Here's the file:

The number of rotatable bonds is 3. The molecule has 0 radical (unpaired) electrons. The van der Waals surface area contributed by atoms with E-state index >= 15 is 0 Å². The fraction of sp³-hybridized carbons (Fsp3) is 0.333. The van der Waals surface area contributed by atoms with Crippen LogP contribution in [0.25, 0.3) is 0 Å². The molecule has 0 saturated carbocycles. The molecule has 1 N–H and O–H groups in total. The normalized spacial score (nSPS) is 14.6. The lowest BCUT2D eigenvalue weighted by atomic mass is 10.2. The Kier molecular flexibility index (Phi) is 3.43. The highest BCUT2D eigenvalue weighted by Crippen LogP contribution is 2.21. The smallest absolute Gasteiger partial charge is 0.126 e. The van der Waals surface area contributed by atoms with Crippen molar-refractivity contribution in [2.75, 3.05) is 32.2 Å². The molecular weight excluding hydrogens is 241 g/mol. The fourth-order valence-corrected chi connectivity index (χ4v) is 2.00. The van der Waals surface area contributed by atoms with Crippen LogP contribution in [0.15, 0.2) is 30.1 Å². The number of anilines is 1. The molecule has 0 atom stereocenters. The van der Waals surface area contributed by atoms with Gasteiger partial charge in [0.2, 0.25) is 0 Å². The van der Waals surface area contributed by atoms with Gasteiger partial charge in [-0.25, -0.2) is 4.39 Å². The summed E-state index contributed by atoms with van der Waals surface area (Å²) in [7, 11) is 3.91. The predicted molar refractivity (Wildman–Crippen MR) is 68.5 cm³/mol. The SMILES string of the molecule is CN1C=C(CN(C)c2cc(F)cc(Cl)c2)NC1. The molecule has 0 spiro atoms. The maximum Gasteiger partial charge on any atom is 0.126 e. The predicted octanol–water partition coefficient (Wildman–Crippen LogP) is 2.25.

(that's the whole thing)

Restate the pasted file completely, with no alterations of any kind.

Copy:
The number of rotatable bonds is 3. The molecule has 0 radical (unpaired) electrons. The van der Waals surface area contributed by atoms with E-state index >= 15 is 0 Å². The fraction of sp³-hybridized carbons (Fsp3) is 0.333. The van der Waals surface area contributed by atoms with Crippen LogP contribution in [0.25, 0.3) is 0 Å². The molecule has 0 saturated carbocycles. The molecule has 1 N–H and O–H groups in total. The normalized spacial score (nSPS) is 14.6. The lowest BCUT2D eigenvalue weighted by atomic mass is 10.2. The Kier molecular flexibility index (Phi) is 3.43. The highest BCUT2D eigenvalue weighted by Crippen LogP contribution is 2.21. The smallest absolute Gasteiger partial charge is 0.126 e. The van der Waals surface area contributed by atoms with Crippen molar-refractivity contribution in [2.75, 3.05) is 32.2 Å². The molecular weight excluding hydrogens is 241 g/mol. The fourth-order valence-corrected chi connectivity index (χ4v) is 2.00. The van der Waals surface area contributed by atoms with Crippen LogP contribution in [0.15, 0.2) is 30.1 Å². The number of anilines is 1. The molecule has 0 atom stereocenters. The van der Waals surface area contributed by atoms with Gasteiger partial charge in [0.2, 0.25) is 0 Å². The van der Waals surface area contributed by atoms with Gasteiger partial charge in [-0.25, -0.2) is 4.39 Å². The summed E-state index contributed by atoms with van der Waals surface area (Å²) in [7, 11) is 3.91. The predicted molar refractivity (Wildman–Crippen MR) is 68.5 cm³/mol. The SMILES string of the molecule is CN1C=C(CN(C)c2cc(F)cc(Cl)c2)NC1. The molecule has 0 spiro atoms. The maximum Gasteiger partial charge on any atom is 0.126 e. The predicted octanol–water partition coefficient (Wildman–Crippen LogP) is 2.25.